Robin Marsh, University of California, Berkeley
Chelsea Haley, University of California, Berkeley
Sandra Mirembe, Center for Population - Makerere University
This article contributes to the growing literature on women’s economic empowerment (WEE) with an empirical analysis of the potential empowerment pathways associated with income generation activities (IGAs) in the context of rural Uganda. A survey was administered to 84 randomly selected households in Jagusi Parish along with a card sorting game (CSG) where women picked locally-framed scenarios of well-being, decision-making and community engagement as ‘experienced’ or ‘aspired to experience’. Surveys were analyzed to determine correlations between IGAs and WEE proxies, while text analysis revealed what characterizes an ‘empowered’ woman in Jagusi. Findings show that some women who earn income experience a degree of economic empowerment through greater access and claim to assets and agency over key decisions, but many women engaged in IGAs are not economically independent relying on their partners, extended family and community to manage poverty. Gender discrimination and structural poverty remain major barriers to sustained improvements in women’s economic empowerment.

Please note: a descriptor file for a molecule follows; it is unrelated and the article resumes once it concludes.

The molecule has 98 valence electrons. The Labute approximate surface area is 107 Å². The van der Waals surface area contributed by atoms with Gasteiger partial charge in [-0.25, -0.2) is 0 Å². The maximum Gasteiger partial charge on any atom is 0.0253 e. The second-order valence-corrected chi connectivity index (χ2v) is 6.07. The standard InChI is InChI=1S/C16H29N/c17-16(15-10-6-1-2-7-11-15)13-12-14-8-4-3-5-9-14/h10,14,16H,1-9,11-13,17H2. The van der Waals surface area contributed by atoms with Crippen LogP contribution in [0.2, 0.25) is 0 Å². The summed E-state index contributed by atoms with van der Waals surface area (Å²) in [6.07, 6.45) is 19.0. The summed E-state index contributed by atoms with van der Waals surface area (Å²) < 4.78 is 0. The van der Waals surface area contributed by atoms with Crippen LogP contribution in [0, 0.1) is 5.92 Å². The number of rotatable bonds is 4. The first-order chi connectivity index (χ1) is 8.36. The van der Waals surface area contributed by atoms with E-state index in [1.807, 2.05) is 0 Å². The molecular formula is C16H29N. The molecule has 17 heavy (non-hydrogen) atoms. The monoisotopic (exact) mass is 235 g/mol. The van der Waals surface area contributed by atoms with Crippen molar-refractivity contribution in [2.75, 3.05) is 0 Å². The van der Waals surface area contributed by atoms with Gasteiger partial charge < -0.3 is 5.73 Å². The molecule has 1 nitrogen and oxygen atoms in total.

Presented in Session 56. Innovative Applications of Qualitative Methods in Population Research